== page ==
The current exhibit in the Fendig Gallery is the Saint Joseph's College Senior Portfolio and Faculty Art Exhibit, which runs to April 10. The reception for the show is Sunday, March 29 from 2:00 until 4:00. I browsed through the objects and found several that I thought unusual. I liked the mosaic table top shown below. It is by David Herriott, who teaches an art course or two at SJC, and is called "It's Not Nice to Fool Around with Mother Nature." You can buy it for $500.
The chair looks like it may also be by David Herriott, but I did not see any tag with artist and name.
Completely different was this mixed media piece with a ceramic 3-D head and painted, 2-D hands. I am not sure where I would hang a piece like this, but it would deserve wall space somewhere. It is by Michael Crowthers and it is called "The Scream."
Let us end on a pleasant note, Jennifer Guenin's stain glass called, "An Afternoon at the Beach."There is more, and the pieces that strike you as interesting may be a very different set of items than the ones that strike me. That is part of the fun of art.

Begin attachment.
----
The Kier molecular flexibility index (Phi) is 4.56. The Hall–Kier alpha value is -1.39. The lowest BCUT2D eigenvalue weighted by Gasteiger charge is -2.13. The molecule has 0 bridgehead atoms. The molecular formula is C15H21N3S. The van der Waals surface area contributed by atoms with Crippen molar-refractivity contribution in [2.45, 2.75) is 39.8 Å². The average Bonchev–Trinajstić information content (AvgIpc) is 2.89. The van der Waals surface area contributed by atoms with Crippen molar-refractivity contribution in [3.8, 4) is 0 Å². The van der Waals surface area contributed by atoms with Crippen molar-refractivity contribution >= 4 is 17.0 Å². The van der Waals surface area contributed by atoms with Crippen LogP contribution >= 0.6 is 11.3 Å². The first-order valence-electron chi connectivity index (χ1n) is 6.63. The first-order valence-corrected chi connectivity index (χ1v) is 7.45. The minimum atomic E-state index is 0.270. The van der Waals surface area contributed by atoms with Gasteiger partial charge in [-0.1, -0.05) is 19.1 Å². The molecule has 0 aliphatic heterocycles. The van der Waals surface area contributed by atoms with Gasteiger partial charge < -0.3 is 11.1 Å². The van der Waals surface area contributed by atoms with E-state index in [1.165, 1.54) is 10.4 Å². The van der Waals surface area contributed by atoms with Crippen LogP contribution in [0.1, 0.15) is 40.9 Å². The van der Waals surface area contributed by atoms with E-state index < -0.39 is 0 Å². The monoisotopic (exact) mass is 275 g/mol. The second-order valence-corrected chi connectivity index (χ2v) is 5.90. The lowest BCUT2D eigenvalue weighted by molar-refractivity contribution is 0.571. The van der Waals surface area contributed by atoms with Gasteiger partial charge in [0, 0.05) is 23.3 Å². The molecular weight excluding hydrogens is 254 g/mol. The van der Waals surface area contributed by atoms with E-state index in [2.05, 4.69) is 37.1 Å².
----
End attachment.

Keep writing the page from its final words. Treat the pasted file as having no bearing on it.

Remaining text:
The SJC band concert is also scheduled for Sunday afternoon (at 3:00). Here is a clip (with no editing at all) from the jazz band in a concert on March 15.

Wednesday, March 25, 2009

Plaque in Flat Iron Park

One of the most prominent of the plaques in Rensselear is the one in Memorial or Flat Iron Park.
It reads:
To honor those who went from Jasper County to serve in the World War this stone was erected by the American Legion Auxiliary Dewey Biggs Post No 29. Dedicated November 11, 1927
Obviously the people who put it up did not realize that in just a few years there would be another World War. The plaque is attached to a large boulder that is surrounded by a little hedge.